Söla Paterson-Marke, an associate with DLA Piper based in London, volunteered for secondment to UBS, the investment bank, as part of his traineeship. Söla was taken even further out of his comfort zone during his secondment, with increased expectations, responsibility and independence:
“Undoubtedly, there is a steep learning curve and you have to work very hard, as people within ‘the business’ will not make the distinction between a qualified solicitor and a trainee. I thoroughly enjoyed the variety of work, intense days and building my own internal network of ‘clients’ within the company.”
Another benefit to firms in sending trainees to this type of secondment is the skills and breadth of experience they bring when they return to a role within the firm. Söla comments that this experience on secondment at an early stage in his career sharpened his approach to client advice for the long term:
“All of this made me redouble my efforts to take a solutions-driven approach to every piece of work. It was also good to see at first hand that what clients want is commercially driven advice, the more pithy the better, but still covering all of the salient points.”
Cost v benefit
Despite these obvious benefits from a trainee’s perspective, the situation may not be as clear-cut for those providing the training. As well as concern that an in-house team simply cannot support a trainee in terms of work and training opportunities, several other factors are cited for reluctance among organisations to add a trainee to their in-house legal team – often relating to perceptions of cost, and the burden on others in the team.
Robin Baxter, VP Business Development at Iona Energy, challenges these preconceptions. He has worked as a legal manager both in local government and in industry. With his experience, Robin is enthusiastic about the value obtained by organisations opting to recruit in-house trainees: “While I have some sympathy with the view that trainees take up management time, add cost, and may not provide additional value to a legal team, over time I have come to believe strongly that it is a win/win situation for both employer and trainee.
“For me it’s a people thing first and a team thing second. Trainees are challenging. They ask ‘innocent’ questions that you do not know, or cannot remember, the answers to. Because they are starting from a new perspective, their development and progress appear faster than those of more experienced members of the team.
“This adds dynamism and energy. They bring fresh ideas and a current perspective on old issues.”
As well as trainees who are directly employed in-house, Robin considers that these benefits apply in equal measure to secondments: “A secondee also adds the perspective of private practice, ‘pure’ legal thinking and the client-lawyer relationship that can be very important to hard pressed decision makers.”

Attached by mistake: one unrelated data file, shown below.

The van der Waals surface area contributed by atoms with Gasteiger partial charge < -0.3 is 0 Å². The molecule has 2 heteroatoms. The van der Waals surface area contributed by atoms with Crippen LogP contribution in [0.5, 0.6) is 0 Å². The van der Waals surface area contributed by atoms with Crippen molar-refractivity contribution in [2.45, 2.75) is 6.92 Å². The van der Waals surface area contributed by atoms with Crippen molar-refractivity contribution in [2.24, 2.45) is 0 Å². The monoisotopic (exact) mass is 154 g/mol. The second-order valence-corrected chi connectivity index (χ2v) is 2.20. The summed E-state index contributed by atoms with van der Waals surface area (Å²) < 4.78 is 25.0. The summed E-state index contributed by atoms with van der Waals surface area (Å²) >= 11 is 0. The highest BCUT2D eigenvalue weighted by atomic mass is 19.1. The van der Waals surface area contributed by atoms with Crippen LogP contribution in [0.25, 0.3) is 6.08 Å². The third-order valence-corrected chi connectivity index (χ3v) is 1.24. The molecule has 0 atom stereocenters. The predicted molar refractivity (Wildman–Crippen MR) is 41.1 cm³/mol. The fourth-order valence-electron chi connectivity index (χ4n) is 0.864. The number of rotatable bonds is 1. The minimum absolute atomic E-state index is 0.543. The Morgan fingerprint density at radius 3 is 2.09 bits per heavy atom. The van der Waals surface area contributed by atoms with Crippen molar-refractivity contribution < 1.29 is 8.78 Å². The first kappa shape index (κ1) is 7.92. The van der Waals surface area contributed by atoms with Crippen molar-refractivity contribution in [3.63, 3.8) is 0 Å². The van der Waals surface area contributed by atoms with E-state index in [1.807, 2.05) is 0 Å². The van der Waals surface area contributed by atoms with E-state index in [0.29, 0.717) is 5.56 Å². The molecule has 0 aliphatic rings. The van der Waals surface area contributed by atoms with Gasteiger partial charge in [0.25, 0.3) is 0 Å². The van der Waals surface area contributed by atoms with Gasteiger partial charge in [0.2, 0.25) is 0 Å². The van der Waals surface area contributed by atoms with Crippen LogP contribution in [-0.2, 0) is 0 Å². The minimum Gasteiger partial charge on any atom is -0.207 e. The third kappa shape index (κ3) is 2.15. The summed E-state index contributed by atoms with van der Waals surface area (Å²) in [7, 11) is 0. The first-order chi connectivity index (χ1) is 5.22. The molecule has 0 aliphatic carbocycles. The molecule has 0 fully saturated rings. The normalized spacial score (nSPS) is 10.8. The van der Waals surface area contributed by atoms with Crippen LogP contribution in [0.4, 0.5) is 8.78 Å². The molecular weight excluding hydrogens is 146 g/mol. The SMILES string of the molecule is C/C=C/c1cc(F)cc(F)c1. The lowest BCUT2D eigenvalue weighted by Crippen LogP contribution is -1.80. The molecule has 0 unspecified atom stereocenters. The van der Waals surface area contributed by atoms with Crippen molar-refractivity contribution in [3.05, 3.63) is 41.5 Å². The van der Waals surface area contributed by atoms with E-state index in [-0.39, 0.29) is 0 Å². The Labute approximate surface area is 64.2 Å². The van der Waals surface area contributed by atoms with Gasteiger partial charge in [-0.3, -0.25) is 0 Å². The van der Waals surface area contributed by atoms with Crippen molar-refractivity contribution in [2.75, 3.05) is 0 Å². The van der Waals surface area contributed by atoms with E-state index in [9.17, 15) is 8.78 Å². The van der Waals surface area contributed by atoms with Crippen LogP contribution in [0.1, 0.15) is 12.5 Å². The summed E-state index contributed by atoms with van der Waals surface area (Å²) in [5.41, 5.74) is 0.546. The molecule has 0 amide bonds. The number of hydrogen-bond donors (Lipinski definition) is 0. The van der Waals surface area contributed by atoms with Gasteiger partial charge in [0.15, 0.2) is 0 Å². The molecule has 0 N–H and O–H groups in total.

Robin also explains that offering a training opportunity can aid the development of the whole team: “Trainees bring out the best in other members of the team, who learn to teach, to counsel, to mentor and to supervise. These skills are transferable. They develop the team members and the team as a whole.”
The August edition of the Journal announced a new In-house Rising Star Award, to recognise achievement by trainees and new lawyers in in-house practice. Lynda Towers, chair of the Society’s In-house Lawyers Group notes: “This reflects the importance of in-house practice in Scotland today. Lawyers with in-house experience gain a unique understanding of their clients, so are able to promote a better service by absorbing the client’s working practices, needs and expectations. Giving trainees this exposure benefits the trainee, their colleagues and employer, and ultimately the client.
In this issue
- Scotland: a patently obvious choice?
- Bringing order to family law
- Third party rights: behind the times
- Judicial review: closer to the surface
- A time for talent spotting
- Fixing fixed equipment (full version)
- Reading for pleasure
- Opinion column: Charles Ferguson
- Book reviews
- President's column
- Moving up the gears
- Justice redefined
- Sep rep: decision time
- Petrodel: could it happen here?
- Clicks forward
- Cover lines
- Family time
- Fixing fixed equipment
- Rights undone
- Directors: not in name only
- Not quite joined up
- Heritage disowned
- Time to start growing your own?
- Are you keen to be mentored?
- LBTT: in with the new
- How not to win business: a guide for professionals
- Ask Ash
- Forum is place to flag up problems
- Scottish Barony Register fee rise
- From the Brussels office
- Law reform roundup
- Diary of an innocent in-houser